It’s a familiar sight. Two friends wander through Collegetown on a late night. One of them holds the other up. It’s a struggle. The drunk friend can barely stand, let alone walk. They occasionally veer off the sidewalk and into the street. The few passersby still out at this time of night eye them, hoping that the drunk person’s friend really is a friend. Maybe a passerby even offers to help, taking the drunk stranger’s other shoulder and helping to carry them through the night. But even with two people, they can just barely make it.
This year, I moved into a new apartment in the heart of Collegetown. From my room, there’s a small balcony that overlooks the street. The scene described above is one I see multiple times each Friday and Saturday night. I always knew that it happened. I’ve made that walk myself, trying to get a friend who’s had a bit too much to drink home safely. I’ve been the passerby, offering to help someone who seems like they’re in over their head. But seeing it from my balcony each weekend night as a senior — one whose time here has included far too many accidents involving students endangering themselves or others while intoxicated — I find myself angry.
I’m not angry at the students. I’m angry at the university for not doing enough to support them. We can sit around and pretend that a brief alcohol education webinar presented to pre-freshmen will halt underage drinking in its tracks, but the reality is that college students are going to drink. And many of them, particularly those having their first experiences with alcohol, will drink far too much. If Cornell is going to create a safe campus environment, they need to take larger steps to accept the reality and create policies to ensure that when students make mistakes with alcohol, those mistakes don’t lead to injury or worse.
Cornell’s Good Samaritan Protocol is an excellent start. This protocol allows students to call 911 if a student “may have had too much to drink, is having an adverse reaction to a drug, or if they have sustained a head injury while drinking or using other drugs” without disciplinary repercussions for underage drinking or drug consumption. It is a policy that functions remarkably well to ensure students receive rapid medical care when needed. I’ve seen it work, and I’d urge any student who is unsure whether to call 911 in a similar situation to make the call and trust in “Good Sam” (click here for more information on the signs of an alcohol emergency and here for a guide to available resources).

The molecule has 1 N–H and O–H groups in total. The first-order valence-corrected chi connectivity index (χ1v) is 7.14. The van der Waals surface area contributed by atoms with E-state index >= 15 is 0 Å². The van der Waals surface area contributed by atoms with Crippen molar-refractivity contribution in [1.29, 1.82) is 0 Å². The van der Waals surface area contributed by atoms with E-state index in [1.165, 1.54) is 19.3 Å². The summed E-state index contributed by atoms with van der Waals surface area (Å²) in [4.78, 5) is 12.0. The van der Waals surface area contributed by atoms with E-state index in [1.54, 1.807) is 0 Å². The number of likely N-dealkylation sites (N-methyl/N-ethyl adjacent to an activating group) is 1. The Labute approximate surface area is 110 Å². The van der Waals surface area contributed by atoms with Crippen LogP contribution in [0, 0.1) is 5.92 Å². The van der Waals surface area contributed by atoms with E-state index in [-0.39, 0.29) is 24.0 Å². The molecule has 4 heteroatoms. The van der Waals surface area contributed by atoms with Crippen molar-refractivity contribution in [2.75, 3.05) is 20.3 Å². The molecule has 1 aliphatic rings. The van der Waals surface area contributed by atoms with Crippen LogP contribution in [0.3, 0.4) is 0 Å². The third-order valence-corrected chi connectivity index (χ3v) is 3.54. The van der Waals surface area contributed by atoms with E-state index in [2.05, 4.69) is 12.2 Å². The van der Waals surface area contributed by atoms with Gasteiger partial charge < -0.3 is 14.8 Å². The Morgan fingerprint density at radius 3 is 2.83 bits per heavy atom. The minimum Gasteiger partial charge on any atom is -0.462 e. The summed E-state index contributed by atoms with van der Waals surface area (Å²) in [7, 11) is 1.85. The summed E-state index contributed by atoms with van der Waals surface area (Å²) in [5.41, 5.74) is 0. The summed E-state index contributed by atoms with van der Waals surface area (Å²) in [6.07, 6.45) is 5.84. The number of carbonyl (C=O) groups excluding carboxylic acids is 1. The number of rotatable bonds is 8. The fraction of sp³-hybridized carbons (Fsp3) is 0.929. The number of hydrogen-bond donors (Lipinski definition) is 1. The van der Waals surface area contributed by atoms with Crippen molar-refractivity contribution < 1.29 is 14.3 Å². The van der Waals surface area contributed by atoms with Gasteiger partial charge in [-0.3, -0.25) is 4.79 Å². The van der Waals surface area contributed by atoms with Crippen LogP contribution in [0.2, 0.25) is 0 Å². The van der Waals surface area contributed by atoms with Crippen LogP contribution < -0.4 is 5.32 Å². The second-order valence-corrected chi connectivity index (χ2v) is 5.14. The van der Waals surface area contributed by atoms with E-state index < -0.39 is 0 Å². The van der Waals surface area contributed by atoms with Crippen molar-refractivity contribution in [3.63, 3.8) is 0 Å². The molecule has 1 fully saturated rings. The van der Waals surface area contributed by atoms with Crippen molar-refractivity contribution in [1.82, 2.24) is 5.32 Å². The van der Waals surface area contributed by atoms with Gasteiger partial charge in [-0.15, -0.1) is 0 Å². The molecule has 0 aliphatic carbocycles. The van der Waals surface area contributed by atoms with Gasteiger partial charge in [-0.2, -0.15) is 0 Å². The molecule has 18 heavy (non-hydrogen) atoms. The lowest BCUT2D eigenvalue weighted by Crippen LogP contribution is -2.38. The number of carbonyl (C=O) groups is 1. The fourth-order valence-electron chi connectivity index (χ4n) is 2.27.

But for every student who clearly needs a 911 call, there are another twenty who fit into a messier category — those who are intoxicated enough such that they need help getting home but aren’t experiencing anything close to a medical emergency. They are the students being carried home late at night. There is no policy to protect them.
Friends of these students trying to get them home currently have three options. If they have a car, they can drive. But this option immediately goes out the window if they’ve had a drink themselves, which is usually the case if they were with the friend at the time they became intoxicated. Secondly, they can take the TCAT free of charge to get home — a great option at surface level. But navigating TCAT routes sober is difficult enough, and many students may simply be uncomfortable being intoxicated on public transportation, worried they may be embarrassed if they run into someone they know or have to vomit. Thirdly, they can walk home — the option that most students take.
These walks are dangerous. The intoxicated student can fall and seriously injure themselves. They can end up in the middle of the street, risking an accident. And there may not be a friendly passerby trying to do the right thing — there may instead be someone trying to take advantage of a bad situation. It’s not a good dynamic for students. And it’s not a good dynamic for the University.
That’s why we need a ride service specifically designed to get intoxicated students home safely with the same protections as “Good Sam.” A Cornell hired, vetted and trained driver pulls up and helps the students into the car. If a student is nauseous, they give them a bag. They drive them to their apartment, house or dorm. And they watch to make sure the student gets inside their building safely. If the intoxicated student worsens and requires medical attention at any point during the drive, the driver calls 911.
This system does not provide a permission structure for students to drink in excess — it creates a safety net to ensure that when students inevitably miscalculate their alcohol intake, they are supported rather than subjected to a potentially dangerous trek home. These logistics are not insurmountable for a university that has spent a year managing a sprawling system of COVID-19 testing and quarantining. And Cornell being leery of liability can’t be a reason not to institute a system that better supports students and creates a safer campus environment.
There is a larger foundational problem with the drinking culture at Cornell, endemic to many other universities as well, where binge drinking comes to be seen as a norm, not an outlier. It’s a broader issue that the university should take further steps to address. But meeting basic challenges, such as getting intoxicated students home safely, is the first step to solving a much larger problem.
The familiar sight from my balcony does not need to be a familiar sight. We don’t need to have an expectation of students drunkenly carrying each other home on a regular basis. The University has the capacity to create a system that keeps students safer — Cornell should step up.
Andrew Lorenzen is a senior in the College of Arts and Sciences. He can be reached at [email protected] When We’re Sixty Four runs every other Wednesday this semester.